While they are occasionally confused by reporters shaming beachgoers, the Millennial and Gen Z generations are incredibly different—and the biggest difference may end up being financial.
While many millennials are bogged down in student debt, they can be followed by a generation with no student loans at all and a better chance to build a financially independent future. Millennials fought for spots at the best schools—and dug themselves into years of debt for it—but students of Gen Z may have the upper hand now, giving them the ability to negotiate the cost of education.
Less applicants = less competition = less tuition.
Due to coronavirus, the amount of people traveling from other countries to attend American schools is likely going to decrease. A lot of schools rely on tuition from international students for a good portion of their income, so this change will hurt their bottom line. Plus, the Millennial generation was a massive generation. Gen Z is simply not as large. There are far less students to go around, and every school wants to fill their roster to maintain their status and reputation.
With many families across the country in financial distress, fewer students will be opting for the $60,000-per-year colleges when they don’t need to. Except for those planning to enter fields like business, law, medicine or engineering, it’s becoming apparent that you don’t need to pay that price for a college degree. State schools with lower in-state tuition and community colleges will likely be growing in popularity.
With a smaller applicant pool, schools will be fighting over candidates more than candidates will be fighting over schools.
Buying an education will start to look like buying a house. The school offers you a financial aid package and you’ll compare it to other offers you’ve received and counter until you settle on a price you can afford. The better applicants will have even more power to get the best deal on their education.
With the power to negotiate, Gen Z students may be able to leave college with little to no student debt.
How does this affect retirement?
I’ll explain this mathematically. Say a student graduates with $50,000 of student loan debt. Let’s assume that they pay $500 each month with a modest interest rate and can pay off that debt in 10 years when they’re roughly 32. Once paid off, they start putting that same $500 into a retirement account until they reach the full retirement age of 67. Considering a hypothetical 6% rate of return, they will have about $670,000 by age 67.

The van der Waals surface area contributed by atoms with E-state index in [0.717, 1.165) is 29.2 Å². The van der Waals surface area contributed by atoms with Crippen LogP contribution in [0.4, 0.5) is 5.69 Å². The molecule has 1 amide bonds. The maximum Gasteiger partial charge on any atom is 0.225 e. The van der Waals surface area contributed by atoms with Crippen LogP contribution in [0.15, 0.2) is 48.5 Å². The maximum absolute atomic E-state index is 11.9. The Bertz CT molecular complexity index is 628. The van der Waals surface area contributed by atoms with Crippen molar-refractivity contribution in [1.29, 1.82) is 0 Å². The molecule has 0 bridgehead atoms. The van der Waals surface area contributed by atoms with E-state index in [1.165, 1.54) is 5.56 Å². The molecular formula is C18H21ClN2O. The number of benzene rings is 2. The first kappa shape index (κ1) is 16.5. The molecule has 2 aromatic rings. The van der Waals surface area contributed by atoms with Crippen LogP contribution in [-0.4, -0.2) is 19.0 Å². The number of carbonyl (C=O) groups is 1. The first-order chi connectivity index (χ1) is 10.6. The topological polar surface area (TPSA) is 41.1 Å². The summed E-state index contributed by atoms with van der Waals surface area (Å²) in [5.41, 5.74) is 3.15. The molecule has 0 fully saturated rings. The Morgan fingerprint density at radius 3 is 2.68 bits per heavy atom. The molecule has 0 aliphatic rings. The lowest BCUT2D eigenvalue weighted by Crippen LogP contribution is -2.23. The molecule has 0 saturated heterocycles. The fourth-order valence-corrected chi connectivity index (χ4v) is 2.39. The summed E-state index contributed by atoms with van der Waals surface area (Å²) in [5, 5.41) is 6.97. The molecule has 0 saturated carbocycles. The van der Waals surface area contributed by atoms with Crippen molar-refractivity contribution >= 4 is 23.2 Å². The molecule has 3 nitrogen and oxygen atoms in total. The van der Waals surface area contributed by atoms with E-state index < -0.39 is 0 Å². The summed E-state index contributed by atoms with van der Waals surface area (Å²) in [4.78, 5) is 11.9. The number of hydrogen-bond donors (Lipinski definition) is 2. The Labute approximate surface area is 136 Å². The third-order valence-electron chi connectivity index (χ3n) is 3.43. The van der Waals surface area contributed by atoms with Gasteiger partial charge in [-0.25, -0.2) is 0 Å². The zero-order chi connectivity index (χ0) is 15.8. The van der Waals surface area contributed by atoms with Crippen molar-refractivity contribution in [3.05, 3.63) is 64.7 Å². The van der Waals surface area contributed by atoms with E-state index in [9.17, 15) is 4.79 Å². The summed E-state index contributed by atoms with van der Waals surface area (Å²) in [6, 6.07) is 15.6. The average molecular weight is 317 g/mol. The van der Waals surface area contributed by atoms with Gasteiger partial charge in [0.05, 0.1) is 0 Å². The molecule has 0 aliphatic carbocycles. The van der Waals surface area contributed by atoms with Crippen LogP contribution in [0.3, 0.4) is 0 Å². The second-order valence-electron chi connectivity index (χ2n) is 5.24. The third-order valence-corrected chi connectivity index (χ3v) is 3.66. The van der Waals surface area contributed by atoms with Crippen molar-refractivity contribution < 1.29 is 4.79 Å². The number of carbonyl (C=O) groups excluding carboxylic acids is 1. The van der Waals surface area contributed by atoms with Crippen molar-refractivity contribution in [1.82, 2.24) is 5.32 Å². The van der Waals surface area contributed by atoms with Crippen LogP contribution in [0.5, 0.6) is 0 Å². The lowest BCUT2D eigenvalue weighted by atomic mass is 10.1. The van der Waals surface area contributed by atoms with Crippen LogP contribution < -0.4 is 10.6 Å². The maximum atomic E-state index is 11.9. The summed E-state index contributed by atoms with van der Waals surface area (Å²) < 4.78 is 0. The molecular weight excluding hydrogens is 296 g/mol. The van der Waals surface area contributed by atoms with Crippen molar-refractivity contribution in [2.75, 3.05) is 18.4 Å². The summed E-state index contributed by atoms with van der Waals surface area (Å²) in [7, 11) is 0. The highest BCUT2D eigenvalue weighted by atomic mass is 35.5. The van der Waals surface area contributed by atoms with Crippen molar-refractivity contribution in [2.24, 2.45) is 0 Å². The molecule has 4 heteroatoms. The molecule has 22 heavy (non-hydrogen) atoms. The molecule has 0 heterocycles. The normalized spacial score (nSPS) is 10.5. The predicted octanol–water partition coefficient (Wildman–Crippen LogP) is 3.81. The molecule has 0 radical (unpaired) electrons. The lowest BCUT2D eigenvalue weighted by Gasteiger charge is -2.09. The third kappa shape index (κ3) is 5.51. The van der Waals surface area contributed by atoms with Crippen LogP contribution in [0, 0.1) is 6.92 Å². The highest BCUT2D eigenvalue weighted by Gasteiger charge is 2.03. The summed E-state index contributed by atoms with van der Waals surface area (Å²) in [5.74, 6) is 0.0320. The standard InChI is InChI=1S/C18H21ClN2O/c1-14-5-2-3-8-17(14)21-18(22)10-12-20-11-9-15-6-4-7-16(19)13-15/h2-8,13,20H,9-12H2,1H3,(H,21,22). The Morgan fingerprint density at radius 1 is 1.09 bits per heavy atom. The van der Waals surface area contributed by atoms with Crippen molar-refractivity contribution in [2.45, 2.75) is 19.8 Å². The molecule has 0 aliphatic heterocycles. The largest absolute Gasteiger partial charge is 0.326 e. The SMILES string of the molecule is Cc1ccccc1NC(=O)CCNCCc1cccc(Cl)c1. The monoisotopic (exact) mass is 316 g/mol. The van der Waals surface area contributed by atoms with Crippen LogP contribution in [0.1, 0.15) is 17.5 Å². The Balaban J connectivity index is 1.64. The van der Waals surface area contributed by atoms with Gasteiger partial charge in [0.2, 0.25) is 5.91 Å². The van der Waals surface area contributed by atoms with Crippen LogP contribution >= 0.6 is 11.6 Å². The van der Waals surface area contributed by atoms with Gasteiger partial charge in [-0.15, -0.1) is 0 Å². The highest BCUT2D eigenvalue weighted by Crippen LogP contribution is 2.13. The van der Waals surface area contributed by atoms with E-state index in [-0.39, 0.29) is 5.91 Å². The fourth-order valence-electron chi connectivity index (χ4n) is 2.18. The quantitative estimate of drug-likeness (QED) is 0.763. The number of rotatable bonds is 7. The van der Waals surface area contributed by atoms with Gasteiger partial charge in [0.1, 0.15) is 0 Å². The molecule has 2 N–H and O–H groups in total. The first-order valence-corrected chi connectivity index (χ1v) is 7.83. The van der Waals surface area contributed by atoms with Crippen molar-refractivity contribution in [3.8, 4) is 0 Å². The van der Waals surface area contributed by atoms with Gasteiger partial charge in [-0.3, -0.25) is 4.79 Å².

A similar student who graduates without student loan debt can start saving for retirement immediately. Starting at 22, they put that same $500 into a retirement account every month until they reach 67. With the same rate of return, they’ll amass about $1.3 million by age 67.
Without spending an extra penny, they just nearly doubled their retirement account just by avoiding student loans.
Student loan debt has crippled a huge percentage of our population, but times are changing. If you’re applying for college and receiving aid packages, you have the power to negotiate. Saving on tuition now will have massive impacts on your financial future.
Remember these three things:
1. It is never too early to start saving for retirement.
2. The easiest way to get out of debt is to not get in it.
3. Know your worth. It’s greater than you think.
The opinions expressed in this commentary are those of the author and may not necessarily reflect those held by Kestra Investment Services, LLC or Kestra Advisory Services, LLC. This is for general information only and is not intended to provide specific investment advice or recommendations for any individual. It is suggested that you consult your financial professional, attorney, or tax advisor with regards to your individual situation. Comments concerning the past performance are not intended to be forward looking and should not be viewed as an indication of future results.
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